Amnesty: Thailand may have deported Swedish national to China

The whereabouts of the Swedish publisher Gui Minhai who went missing in Thailand on 17 October is still unknown. Sweden gave this status to ScandAsia on 23 December 2015.

“The Ministry for Foreign Affairs is aware of that a Swedish citizen in his fifties is said to be detained in Thailand or China. Our embassies in Bangkok and Beijing are investigating this in contact with local authorities. Our Embassy in Bangkok has raised this matter with Thai high-level representatives. The matter has also been raised (by the Ministry for Foreign Affairs) with the Thai Embassy in Stockholm. Swedish law enforcement agencies are engaged in the matter,” replied Gabriel Wernstedt from the Swedish ministry.

An unidentified individual led the Swede away from his apartment in Pattaya in southeast Thailand.

Amnesty International earlier reported that the Thai government on 14-15 November forcibly returned two Chinese activists to China who had been recognized as refugees by the UNHCR. A third individual, a Swedish national who went missing in Thailand on 17 October might also have been removed to China, according to media reports and activists. Amnesty condemned the Thai authorities’ shameful decision to forcibly return refugees to China in contravention of its international obligations.

Amnesty International called for that China and Thailand’s collaboration in targeting freedom of expression and ignoring refugee rights must end.

Gui-Minhai

“Thai authorities are callously disregarding their international obligations under human rights law and international refugee protection, by lending support to the Chinese authorities’ crackdown on peaceful critics at home and abroad,” the organisation stated.

Coinciding with the ASEAN summit in Kuala Lumpur Amnesty International urged governments attending to call on Thai and Chinese authorities to stop denying the freedom of expression and refugee rights, and ensure no state violates its human rights obligations in order to accommodate requests from the Chinese government.

The two Chinese activists, who were recognized as refugees by the Office of the United Nations High Commissioner for Refugees (UNHCR), were returned to China on the weekend of 14/15 November, and “are now at grave risk of torture and other ill-treatment, as well as unfair trials in China.”

“Both Thailand and China must further answer open questions about the whereabouts and legal status of Gui Minhai, a Swedish national of Chinese origin who runs publishing companies in Hong Kong that specialize in books on Chinese political and social issues, who went missing in Thailand on 17 October.”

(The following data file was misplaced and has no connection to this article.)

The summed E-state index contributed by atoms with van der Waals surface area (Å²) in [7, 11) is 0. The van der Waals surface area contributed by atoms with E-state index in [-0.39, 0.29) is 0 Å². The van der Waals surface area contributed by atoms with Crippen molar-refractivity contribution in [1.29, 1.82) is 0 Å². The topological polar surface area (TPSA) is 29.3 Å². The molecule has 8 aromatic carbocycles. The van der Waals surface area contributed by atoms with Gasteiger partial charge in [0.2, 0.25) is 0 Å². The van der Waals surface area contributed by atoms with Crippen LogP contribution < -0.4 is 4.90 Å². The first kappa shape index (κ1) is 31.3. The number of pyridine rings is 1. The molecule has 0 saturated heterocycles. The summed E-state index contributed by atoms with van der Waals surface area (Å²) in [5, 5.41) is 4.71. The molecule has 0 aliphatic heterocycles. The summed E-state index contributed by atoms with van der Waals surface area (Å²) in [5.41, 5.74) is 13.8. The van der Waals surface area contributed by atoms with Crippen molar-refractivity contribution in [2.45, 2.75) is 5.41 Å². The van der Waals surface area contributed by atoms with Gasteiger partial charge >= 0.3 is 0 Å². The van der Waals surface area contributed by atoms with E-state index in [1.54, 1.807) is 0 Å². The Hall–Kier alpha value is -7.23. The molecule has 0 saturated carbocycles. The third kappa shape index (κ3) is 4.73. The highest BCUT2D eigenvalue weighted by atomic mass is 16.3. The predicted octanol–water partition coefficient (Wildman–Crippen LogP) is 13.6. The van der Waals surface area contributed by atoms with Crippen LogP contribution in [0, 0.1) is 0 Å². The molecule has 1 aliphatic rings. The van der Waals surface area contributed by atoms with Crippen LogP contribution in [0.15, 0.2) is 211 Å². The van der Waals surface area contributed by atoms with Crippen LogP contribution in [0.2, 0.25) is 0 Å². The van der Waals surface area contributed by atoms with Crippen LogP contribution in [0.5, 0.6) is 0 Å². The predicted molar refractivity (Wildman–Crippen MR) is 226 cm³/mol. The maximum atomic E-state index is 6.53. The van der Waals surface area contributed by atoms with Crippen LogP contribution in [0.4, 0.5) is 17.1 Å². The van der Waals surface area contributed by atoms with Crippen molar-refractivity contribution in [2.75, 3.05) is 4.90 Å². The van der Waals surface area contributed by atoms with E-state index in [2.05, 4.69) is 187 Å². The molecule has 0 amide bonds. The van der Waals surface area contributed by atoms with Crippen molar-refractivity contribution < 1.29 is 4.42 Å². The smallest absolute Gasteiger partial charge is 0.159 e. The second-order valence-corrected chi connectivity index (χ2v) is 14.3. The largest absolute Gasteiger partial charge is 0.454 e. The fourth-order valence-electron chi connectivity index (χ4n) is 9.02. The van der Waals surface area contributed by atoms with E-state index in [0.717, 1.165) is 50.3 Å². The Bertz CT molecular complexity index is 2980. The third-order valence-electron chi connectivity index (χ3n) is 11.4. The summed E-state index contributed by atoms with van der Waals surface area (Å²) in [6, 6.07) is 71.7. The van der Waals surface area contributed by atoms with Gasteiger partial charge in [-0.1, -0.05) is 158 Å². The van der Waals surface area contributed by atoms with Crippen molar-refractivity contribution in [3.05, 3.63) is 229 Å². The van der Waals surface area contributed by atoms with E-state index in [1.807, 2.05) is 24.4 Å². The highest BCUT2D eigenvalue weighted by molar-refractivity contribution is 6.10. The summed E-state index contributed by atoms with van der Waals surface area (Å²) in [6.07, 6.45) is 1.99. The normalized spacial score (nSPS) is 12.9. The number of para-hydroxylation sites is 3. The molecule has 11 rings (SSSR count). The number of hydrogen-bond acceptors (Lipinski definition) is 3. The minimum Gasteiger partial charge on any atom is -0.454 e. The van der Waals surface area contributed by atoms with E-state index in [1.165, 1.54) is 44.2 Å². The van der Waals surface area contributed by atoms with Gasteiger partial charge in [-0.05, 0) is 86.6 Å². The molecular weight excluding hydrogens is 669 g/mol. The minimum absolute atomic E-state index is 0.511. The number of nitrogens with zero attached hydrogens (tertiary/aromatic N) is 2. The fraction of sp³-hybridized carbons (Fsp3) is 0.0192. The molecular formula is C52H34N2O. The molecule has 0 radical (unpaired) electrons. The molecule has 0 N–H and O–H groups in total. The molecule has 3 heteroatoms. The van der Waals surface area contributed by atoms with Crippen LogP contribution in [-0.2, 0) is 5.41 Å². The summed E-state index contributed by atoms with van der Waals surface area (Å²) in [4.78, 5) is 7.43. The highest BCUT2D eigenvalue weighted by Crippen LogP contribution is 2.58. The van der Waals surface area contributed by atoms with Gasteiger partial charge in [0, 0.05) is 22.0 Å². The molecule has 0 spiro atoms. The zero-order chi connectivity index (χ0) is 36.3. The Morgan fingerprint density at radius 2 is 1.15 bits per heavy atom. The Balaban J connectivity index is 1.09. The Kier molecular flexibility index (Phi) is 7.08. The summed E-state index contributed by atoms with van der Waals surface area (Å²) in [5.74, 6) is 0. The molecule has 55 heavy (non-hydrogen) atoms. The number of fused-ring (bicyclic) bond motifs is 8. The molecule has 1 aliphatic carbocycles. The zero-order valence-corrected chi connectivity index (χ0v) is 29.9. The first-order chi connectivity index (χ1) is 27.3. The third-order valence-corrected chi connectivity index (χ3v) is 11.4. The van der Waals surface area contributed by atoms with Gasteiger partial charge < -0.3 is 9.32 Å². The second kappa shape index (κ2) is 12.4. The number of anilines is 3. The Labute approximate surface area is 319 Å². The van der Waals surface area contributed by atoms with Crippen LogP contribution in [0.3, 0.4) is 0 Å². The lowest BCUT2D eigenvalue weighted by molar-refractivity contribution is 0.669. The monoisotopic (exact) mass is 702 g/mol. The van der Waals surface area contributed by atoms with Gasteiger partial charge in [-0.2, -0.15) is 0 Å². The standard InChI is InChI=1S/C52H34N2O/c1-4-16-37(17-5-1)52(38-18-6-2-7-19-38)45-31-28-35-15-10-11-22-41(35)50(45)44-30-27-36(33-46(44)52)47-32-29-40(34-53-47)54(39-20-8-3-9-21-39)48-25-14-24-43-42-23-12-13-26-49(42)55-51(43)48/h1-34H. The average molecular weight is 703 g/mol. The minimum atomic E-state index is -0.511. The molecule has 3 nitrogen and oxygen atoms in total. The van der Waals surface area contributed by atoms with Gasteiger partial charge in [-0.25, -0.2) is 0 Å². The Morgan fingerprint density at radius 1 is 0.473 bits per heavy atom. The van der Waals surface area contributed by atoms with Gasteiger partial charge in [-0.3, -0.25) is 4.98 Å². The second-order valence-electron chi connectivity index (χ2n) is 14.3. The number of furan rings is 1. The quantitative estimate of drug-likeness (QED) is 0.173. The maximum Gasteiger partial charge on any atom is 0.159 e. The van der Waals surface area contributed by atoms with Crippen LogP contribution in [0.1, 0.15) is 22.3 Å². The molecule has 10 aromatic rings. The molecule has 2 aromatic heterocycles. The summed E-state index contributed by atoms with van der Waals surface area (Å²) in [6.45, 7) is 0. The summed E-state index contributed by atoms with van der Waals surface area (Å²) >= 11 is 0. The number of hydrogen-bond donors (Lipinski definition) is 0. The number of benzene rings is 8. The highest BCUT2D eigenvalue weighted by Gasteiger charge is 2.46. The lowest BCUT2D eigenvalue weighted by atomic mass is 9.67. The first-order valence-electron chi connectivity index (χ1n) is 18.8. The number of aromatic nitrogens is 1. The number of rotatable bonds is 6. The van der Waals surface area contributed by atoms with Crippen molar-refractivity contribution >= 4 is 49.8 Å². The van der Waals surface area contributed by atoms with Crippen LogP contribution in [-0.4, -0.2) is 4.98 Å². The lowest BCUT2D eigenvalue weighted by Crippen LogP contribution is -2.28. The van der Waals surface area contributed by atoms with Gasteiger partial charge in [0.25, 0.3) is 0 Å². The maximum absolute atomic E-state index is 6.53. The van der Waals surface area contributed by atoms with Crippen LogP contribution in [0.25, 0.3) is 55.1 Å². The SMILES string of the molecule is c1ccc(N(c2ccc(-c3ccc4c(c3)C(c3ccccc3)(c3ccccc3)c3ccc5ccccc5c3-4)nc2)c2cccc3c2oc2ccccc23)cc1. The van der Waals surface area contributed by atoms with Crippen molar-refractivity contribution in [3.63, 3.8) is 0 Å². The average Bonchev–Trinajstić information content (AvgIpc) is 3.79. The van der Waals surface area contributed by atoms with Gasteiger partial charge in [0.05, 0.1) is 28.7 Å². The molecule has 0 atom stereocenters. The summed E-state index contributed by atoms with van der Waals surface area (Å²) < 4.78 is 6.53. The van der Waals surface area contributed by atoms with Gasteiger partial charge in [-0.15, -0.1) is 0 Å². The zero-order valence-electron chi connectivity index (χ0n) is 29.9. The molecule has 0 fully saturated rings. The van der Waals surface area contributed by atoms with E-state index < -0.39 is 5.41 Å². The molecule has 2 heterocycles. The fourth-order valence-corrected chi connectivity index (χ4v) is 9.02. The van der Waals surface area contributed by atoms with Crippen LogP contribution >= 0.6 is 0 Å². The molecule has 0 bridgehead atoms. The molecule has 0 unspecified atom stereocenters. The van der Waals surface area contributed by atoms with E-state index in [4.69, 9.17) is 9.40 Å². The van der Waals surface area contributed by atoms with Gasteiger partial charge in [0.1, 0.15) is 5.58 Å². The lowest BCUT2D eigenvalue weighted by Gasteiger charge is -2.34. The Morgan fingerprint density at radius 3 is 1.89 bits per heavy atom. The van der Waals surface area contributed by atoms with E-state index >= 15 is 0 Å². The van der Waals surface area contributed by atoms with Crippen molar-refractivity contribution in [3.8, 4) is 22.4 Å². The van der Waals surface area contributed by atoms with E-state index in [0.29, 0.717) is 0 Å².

Amnesty encouraged Thai authorities to investigate the whereabouts of Gui Minhai; “If he is in Thai detention, they must immediately disclose his whereabouts and why he has been detained“.

It also demanded that che Chinese authorities must disclose the whereabouts and legal status of the two Chinese activistsand, the case be, Gui Minhai; refrain from prosecuting them solely for their peaceful exercise of the right to freedom of expression, and allow them free passage out of China should they so wish.

“The Chinese authorities should release them immediately and unconditionally unless they are formally charged with an internationally recognizable criminal offence.“

Although Thailand is not part of the UN Refugee Convention, it is bound by the principle of non-refoulement, which prohibits the transfer of people to any country or jurisdiction where they would be at real risk of serious human rights violations or abuses. This principle is enshrined in numerous international instruments, and has achieved the status of customary international law, binding on all states regardless of whether they have ratified the relevant treaties, stated Amnesty.

The forcible return of people to a country where there is a real risk that they could face torture and other ill-treatment also violates the Convention against Torture and Other Cruel, Inhuman or Degrading Treatment or Punishment, to which Thailand is a state party.

 

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